What is Giving Compass?
We connect donors to learning resources and ways to support community-led solutions. Learn more about us.
Giving Compass' Take:
• Global Citizen produces a list of inspirational LGBTQ activists both living and deceased, accompanied by the ways in which they helped push the LGBTQ movement forward.
• What are the current problems in the LGBTQ community that activists are still fighting for? How has the current administration affected the plight of LGBTQ people?
• Read about Chloe Schwenke, a transgender woman and human rights activist working to help the global trans population.
Last month was LGBTQ Pride Month — a time to celebrate love, but also to champion equality and LGBTQ rights.
Throughout June, cities around the world have been hosting marches in honor of LGBTQ pride. In many countries today, people are free to join these marches, marry whomever they choose, and openly show their love. But that’s still not the case for LGBTQ communities in every country, and even in countries where it is safe to march, there is still a long way to go before true equality is achieved.
In honor of Pride Month, Global Citizen is celebrating the brave activists fighting for LGBTQ rights in places where it can be dangerous to do so, and the inspiring champions for change, without whom there might never have been a Pride Month.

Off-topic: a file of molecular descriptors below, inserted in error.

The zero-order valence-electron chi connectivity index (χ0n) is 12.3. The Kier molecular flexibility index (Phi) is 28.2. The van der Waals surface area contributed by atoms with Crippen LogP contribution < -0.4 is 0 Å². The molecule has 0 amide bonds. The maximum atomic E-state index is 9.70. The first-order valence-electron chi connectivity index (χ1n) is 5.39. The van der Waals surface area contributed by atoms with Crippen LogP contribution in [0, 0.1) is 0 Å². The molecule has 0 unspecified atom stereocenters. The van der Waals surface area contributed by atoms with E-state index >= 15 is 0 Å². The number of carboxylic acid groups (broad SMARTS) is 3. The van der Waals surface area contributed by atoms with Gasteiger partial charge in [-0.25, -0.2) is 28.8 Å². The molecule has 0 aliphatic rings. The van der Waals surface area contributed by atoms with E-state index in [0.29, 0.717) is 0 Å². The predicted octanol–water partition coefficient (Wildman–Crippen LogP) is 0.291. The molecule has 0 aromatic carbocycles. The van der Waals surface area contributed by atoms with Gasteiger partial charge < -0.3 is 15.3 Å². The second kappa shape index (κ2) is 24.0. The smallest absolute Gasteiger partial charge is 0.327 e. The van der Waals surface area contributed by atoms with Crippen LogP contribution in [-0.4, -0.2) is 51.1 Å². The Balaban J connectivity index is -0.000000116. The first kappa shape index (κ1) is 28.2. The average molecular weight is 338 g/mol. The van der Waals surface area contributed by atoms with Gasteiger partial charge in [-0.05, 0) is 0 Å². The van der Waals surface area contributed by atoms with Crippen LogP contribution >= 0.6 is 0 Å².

Here are a few LGBTQ inspirational activists:
- Marsha P. Johnson is sometimes referred to as the “Rosa Parks of the LGBT movement,” but Johnson is a celebrated icon in her own right. Johnson wasan activist, drag performer, sex worker, and model for Andy Warhol. She was black, queer, and trans — and fearlessly advocated for her rights and the rights of the LGBTQ community at a time when doing so put her safety in jeopardy.
- Sylvia Rivera was a Latina trans activist, who, together with Marsha P. Johnson, co-founded Street Transvestite Action Revolutionaries (STAR), an organization that provided housing and other services to homeless LGBTQ youth in New York City.
- Harvey Milk, the subject of the Oscar-winning film Milk, was the first openly gay politician to be elected in California. Milk was assassinated in 1978, but during his short tenure in office he pushed legislation to ban discrimination based on sexual orientation in employment, housing, and public accommodations.
Read the full article about LGBTQ activists by Daniele Selby at Global Citizen.